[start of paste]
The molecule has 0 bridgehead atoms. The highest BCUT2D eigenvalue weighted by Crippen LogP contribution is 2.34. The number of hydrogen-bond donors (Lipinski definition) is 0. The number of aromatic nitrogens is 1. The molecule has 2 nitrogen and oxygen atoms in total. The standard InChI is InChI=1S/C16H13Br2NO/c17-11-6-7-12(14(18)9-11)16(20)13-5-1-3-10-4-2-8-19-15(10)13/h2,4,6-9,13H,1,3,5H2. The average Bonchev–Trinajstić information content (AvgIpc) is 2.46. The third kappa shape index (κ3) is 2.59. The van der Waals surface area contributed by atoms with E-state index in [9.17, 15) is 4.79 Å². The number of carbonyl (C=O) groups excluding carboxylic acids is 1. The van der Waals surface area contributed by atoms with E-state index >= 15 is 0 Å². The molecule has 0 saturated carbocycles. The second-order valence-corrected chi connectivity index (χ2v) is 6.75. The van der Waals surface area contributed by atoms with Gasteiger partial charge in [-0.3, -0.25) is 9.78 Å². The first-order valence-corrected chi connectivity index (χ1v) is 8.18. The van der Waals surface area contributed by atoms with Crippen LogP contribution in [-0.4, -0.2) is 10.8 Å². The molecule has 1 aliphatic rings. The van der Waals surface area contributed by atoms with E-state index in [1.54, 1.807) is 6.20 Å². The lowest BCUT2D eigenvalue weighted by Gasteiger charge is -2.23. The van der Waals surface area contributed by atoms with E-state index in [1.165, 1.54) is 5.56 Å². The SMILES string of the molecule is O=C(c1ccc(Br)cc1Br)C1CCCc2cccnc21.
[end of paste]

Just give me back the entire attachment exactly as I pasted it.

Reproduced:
The molecule has 0 bridgehead atoms. The highest BCUT2D eigenvalue weighted by Crippen LogP contribution is 2.34. The number of hydrogen-bond donors (Lipinski definition) is 0. The number of aromatic nitrogens is 1. The molecule has 2 nitrogen and oxygen atoms in total. The standard InChI is InChI=1S/C16H13Br2NO/c17-11-6-7-12(14(18)9-11)16(20)13-5-1-3-10-4-2-8-19-15(10)13/h2,4,6-9,13H,1,3,5H2. The average Bonchev–Trinajstić information content (AvgIpc) is 2.46. The third kappa shape index (κ3) is 2.59. The van der Waals surface area contributed by atoms with E-state index in [9.17, 15) is 4.79 Å². The number of carbonyl (C=O) groups excluding carboxylic acids is 1. The van der Waals surface area contributed by atoms with E-state index >= 15 is 0 Å². The molecule has 0 saturated carbocycles. The second-order valence-corrected chi connectivity index (χ2v) is 6.75. The van der Waals surface area contributed by atoms with Gasteiger partial charge in [-0.3, -0.25) is 9.78 Å². The first-order valence-corrected chi connectivity index (χ1v) is 8.18. The van der Waals surface area contributed by atoms with Crippen LogP contribution in [-0.4, -0.2) is 10.8 Å². The molecule has 1 aliphatic rings. The van der Waals surface area contributed by atoms with E-state index in [1.54, 1.807) is 6.20 Å². The lowest BCUT2D eigenvalue weighted by Gasteiger charge is -2.23. The van der Waals surface area contributed by atoms with E-state index in [1.165, 1.54) is 5.56 Å². The SMILES string of the molecule is O=C(c1ccc(Br)cc1Br)C1CCCc2cccnc21.